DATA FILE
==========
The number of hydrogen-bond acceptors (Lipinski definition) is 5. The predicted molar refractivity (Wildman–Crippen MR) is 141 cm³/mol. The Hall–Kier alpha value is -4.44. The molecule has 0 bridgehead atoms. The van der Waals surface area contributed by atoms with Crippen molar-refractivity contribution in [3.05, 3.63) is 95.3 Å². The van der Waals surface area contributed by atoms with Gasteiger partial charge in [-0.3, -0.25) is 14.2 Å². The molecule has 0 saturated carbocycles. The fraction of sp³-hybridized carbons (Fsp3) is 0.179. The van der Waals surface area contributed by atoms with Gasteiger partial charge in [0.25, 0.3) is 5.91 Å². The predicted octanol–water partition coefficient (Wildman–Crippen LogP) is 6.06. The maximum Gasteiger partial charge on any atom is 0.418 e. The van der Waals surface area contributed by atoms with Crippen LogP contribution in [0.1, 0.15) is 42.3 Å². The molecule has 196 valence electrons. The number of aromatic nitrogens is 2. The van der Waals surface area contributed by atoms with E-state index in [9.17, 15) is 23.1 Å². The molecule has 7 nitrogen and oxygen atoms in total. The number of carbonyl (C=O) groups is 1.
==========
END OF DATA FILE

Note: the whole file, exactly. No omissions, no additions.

The number of hydrogen-bond acceptors (Lipinski definition) is 5. The predicted molar refractivity (Wildman–Crippen MR) is 141 cm³/mol. The Hall–Kier alpha value is -4.44. The molecule has 0 bridgehead atoms. The van der Waals surface area contributed by atoms with Crippen molar-refractivity contribution in [3.05, 3.63) is 95.3 Å². The van der Waals surface area contributed by atoms with Gasteiger partial charge in [-0.3, -0.25) is 14.2 Å². The molecule has 0 saturated carbocycles. The fraction of sp³-hybridized carbons (Fsp3) is 0.179. The van der Waals surface area contributed by atoms with Gasteiger partial charge in [0.25, 0.3) is 5.91 Å². The predicted octanol–water partition coefficient (Wildman–Crippen LogP) is 6.06. The maximum Gasteiger partial charge on any atom is 0.418 e. The van der Waals surface area contributed by atoms with Crippen LogP contribution in [0.1, 0.15) is 42.3 Å². The molecule has 196 valence electrons. The number of aromatic nitrogens is 2. The van der Waals surface area contributed by atoms with E-state index in [9.17, 15) is 23.1 Å². The molecule has 7 nitrogen and oxygen atoms in total. The number of carbonyl (C=O) groups is 1.